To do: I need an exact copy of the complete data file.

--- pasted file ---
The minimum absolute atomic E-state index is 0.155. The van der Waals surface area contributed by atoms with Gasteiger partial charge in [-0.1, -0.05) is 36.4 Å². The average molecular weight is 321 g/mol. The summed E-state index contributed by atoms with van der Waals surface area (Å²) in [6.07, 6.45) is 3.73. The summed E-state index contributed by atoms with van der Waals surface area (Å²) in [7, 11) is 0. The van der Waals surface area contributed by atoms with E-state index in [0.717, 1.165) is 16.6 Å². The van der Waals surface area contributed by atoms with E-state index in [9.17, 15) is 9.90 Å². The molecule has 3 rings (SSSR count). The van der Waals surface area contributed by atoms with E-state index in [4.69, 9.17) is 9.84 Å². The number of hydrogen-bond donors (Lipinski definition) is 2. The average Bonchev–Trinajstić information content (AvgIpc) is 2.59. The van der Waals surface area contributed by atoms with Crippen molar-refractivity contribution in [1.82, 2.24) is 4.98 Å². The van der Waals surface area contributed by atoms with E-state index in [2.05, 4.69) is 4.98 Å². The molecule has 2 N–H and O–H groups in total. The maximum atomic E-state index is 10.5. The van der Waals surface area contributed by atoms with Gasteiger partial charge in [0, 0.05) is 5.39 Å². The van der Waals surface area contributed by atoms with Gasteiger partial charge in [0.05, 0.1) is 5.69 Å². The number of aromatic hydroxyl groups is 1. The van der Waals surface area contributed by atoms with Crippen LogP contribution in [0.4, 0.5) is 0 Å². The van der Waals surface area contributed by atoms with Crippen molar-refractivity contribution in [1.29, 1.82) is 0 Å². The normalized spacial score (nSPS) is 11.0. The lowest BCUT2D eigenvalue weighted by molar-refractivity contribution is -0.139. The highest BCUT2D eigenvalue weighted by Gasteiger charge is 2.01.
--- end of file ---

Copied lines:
The minimum absolute atomic E-state index is 0.155. The van der Waals surface area contributed by atoms with Gasteiger partial charge in [-0.1, -0.05) is 36.4 Å². The average molecular weight is 321 g/mol. The summed E-state index contributed by atoms with van der Waals surface area (Å²) in [6.07, 6.45) is 3.73. The summed E-state index contributed by atoms with van der Waals surface area (Å²) in [7, 11) is 0. The van der Waals surface area contributed by atoms with E-state index in [0.717, 1.165) is 16.6 Å². The van der Waals surface area contributed by atoms with E-state index in [9.17, 15) is 9.90 Å². The molecule has 3 rings (SSSR count). The van der Waals surface area contributed by atoms with E-state index in [4.69, 9.17) is 9.84 Å². The number of hydrogen-bond donors (Lipinski definition) is 2. The average Bonchev–Trinajstić information content (AvgIpc) is 2.59. The van der Waals surface area contributed by atoms with Crippen molar-refractivity contribution in [1.82, 2.24) is 4.98 Å². The van der Waals surface area contributed by atoms with E-state index in [2.05, 4.69) is 4.98 Å². The molecule has 2 N–H and O–H groups in total. The maximum atomic E-state index is 10.5. The van der Waals surface area contributed by atoms with Gasteiger partial charge in [0, 0.05) is 5.39 Å². The van der Waals surface area contributed by atoms with Gasteiger partial charge in [0.05, 0.1) is 5.69 Å². The number of aromatic hydroxyl groups is 1. The van der Waals surface area contributed by atoms with Crippen LogP contribution in [0.4, 0.5) is 0 Å². The van der Waals surface area contributed by atoms with Crippen molar-refractivity contribution in [1.29, 1.82) is 0 Å². The normalized spacial score (nSPS) is 11.0. The lowest BCUT2D eigenvalue weighted by molar-refractivity contribution is -0.139. The highest BCUT2D eigenvalue weighted by Gasteiger charge is 2.01.